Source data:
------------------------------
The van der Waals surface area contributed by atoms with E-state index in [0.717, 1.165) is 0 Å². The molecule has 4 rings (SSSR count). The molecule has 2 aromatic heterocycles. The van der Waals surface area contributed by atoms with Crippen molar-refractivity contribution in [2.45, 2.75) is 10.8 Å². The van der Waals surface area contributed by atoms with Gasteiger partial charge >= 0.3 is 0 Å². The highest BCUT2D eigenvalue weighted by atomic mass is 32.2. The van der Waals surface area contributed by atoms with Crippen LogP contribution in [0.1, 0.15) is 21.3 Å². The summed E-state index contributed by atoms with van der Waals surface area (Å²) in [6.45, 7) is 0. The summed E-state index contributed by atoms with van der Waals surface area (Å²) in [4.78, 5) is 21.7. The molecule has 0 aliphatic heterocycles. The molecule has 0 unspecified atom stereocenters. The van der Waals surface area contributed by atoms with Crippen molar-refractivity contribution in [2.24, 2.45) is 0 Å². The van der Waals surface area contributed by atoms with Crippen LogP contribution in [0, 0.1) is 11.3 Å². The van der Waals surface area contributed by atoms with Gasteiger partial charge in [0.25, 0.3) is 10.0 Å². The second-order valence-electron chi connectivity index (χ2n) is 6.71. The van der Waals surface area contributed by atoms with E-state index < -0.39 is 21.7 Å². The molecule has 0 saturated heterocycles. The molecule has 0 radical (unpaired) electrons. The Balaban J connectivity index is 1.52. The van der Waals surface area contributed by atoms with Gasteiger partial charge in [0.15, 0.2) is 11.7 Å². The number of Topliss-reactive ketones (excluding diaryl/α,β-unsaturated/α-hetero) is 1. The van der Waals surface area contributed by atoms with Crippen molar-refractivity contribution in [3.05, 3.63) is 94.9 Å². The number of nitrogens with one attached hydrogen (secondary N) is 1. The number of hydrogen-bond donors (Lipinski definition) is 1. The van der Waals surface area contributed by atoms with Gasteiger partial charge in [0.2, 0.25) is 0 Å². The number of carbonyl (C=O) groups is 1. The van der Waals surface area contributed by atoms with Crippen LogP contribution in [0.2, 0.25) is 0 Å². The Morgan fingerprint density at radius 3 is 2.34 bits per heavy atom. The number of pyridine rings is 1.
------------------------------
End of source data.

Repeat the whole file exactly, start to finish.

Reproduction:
The van der Waals surface area contributed by atoms with E-state index in [0.717, 1.165) is 0 Å². The molecule has 4 rings (SSSR count). The molecule has 2 aromatic heterocycles. The van der Waals surface area contributed by atoms with Crippen molar-refractivity contribution in [2.45, 2.75) is 10.8 Å². The van der Waals surface area contributed by atoms with Gasteiger partial charge >= 0.3 is 0 Å². The highest BCUT2D eigenvalue weighted by atomic mass is 32.2. The van der Waals surface area contributed by atoms with Crippen LogP contribution in [0.1, 0.15) is 21.3 Å². The summed E-state index contributed by atoms with van der Waals surface area (Å²) in [6.45, 7) is 0. The summed E-state index contributed by atoms with van der Waals surface area (Å²) in [4.78, 5) is 21.7. The molecule has 0 aliphatic heterocycles. The molecule has 0 unspecified atom stereocenters. The van der Waals surface area contributed by atoms with Crippen molar-refractivity contribution in [2.24, 2.45) is 0 Å². The van der Waals surface area contributed by atoms with Crippen LogP contribution in [0, 0.1) is 11.3 Å². The van der Waals surface area contributed by atoms with Gasteiger partial charge in [0.25, 0.3) is 10.0 Å². The second-order valence-electron chi connectivity index (χ2n) is 6.71. The van der Waals surface area contributed by atoms with E-state index < -0.39 is 21.7 Å². The molecule has 0 saturated heterocycles. The molecule has 0 radical (unpaired) electrons. The Balaban J connectivity index is 1.52. The van der Waals surface area contributed by atoms with Gasteiger partial charge in [0.15, 0.2) is 11.7 Å². The number of Topliss-reactive ketones (excluding diaryl/α,β-unsaturated/α-hetero) is 1. The van der Waals surface area contributed by atoms with Crippen molar-refractivity contribution in [3.05, 3.63) is 94.9 Å². The number of nitrogens with one attached hydrogen (secondary N) is 1. The number of hydrogen-bond donors (Lipinski definition) is 1. The van der Waals surface area contributed by atoms with Gasteiger partial charge in [0.2, 0.25) is 0 Å². The number of carbonyl (C=O) groups is 1. The van der Waals surface area contributed by atoms with Crippen LogP contribution in [0.2, 0.25) is 0 Å². The Morgan fingerprint density at radius 3 is 2.34 bits per heavy atom. The number of pyridine rings is 1.